Sometimes I feel really lucky to live in London. Like when I cross Waterloo Bridge, with the dome of St Paul's Cathedral and the Gherkin in one direction and the pods of the London Eye rising in the other. Or when I run in Kensington Gardens, passing by Kensington Palace on my daily route. And, of course, when I hear there's a seminar being run by an agent from the oldest agency in the world -- and it's being held in my local library, a mere five-minute walk down the road. Even better, when I get there, they're serving wine. For free!
Well. Could it really get any better? Only if Juliet Pickering, the A P Watt agent running the seminar, reached down, plucked me up, and offered me a multi-million pound publishing contract. With the chances of that unlikely, I'd settle for listening to her views on publishing (whilst gulping - ahem, sipping - the wine, of course).
Some interesting points:
* It's better to approach in hard copy than email (for her, anyway), as email is easily dismissed.
* As more editors are taking on more and more work (due to cuts etc), agents are increasingly acting as editors
* Agents in the UK typically take 15% commission
* Advances are usually split in three instalments: first instalment after the contract signed; second instalment upon delivery of MS; third instalment upon publication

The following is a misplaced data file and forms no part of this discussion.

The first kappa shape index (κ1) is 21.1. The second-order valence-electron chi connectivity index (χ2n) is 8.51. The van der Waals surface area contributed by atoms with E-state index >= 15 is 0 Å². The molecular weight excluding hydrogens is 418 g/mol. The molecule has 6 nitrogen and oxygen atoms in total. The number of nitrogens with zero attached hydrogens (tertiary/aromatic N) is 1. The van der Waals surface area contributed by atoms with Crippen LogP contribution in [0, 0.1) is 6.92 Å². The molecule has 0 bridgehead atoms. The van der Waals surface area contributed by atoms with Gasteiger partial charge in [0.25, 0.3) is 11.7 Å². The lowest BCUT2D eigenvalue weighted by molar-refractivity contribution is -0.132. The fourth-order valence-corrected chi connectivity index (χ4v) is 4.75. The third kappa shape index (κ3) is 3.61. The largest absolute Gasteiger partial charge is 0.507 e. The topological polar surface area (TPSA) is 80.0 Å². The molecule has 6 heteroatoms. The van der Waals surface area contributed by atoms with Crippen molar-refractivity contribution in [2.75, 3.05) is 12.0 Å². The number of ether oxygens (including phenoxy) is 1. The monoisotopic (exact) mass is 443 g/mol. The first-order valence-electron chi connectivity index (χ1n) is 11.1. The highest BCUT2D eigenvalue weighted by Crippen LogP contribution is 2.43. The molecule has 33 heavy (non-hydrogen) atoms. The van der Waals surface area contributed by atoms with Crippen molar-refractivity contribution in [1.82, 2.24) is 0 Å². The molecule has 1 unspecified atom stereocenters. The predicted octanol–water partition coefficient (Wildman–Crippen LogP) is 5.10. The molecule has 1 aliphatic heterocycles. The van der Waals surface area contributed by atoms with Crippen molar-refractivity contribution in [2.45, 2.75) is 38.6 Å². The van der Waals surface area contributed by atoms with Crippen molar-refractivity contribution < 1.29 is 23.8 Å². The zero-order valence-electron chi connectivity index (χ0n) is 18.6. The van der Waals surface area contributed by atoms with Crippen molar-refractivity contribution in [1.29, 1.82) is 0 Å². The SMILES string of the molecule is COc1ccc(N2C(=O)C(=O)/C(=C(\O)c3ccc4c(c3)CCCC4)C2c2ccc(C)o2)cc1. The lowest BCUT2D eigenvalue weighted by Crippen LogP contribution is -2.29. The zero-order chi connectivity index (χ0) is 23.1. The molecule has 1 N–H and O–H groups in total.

* Ultimately, promotion is the publisher's responsibility, not the agent's
* Book launches happening less frequently now due to economic conditions
* Royalties generally paid twice a year
* If your book sold averagely, you can expect to see a return on sales within 12 to 18 months (must earn out your advance first)
* Most books are not published in hardback anymore: published first in trade paperback then paperback
* Publishing is changing rapidly due to eBooks - uncertainty as to how publishers are dealing with electronic rights
Apart from a man claiming Isaac Newton decoded the Bible (or something along those lines), the session was informative and interesting. While most of the material wasn't news to me, it was good to get it straight from the source.
And did I mention there was free wine?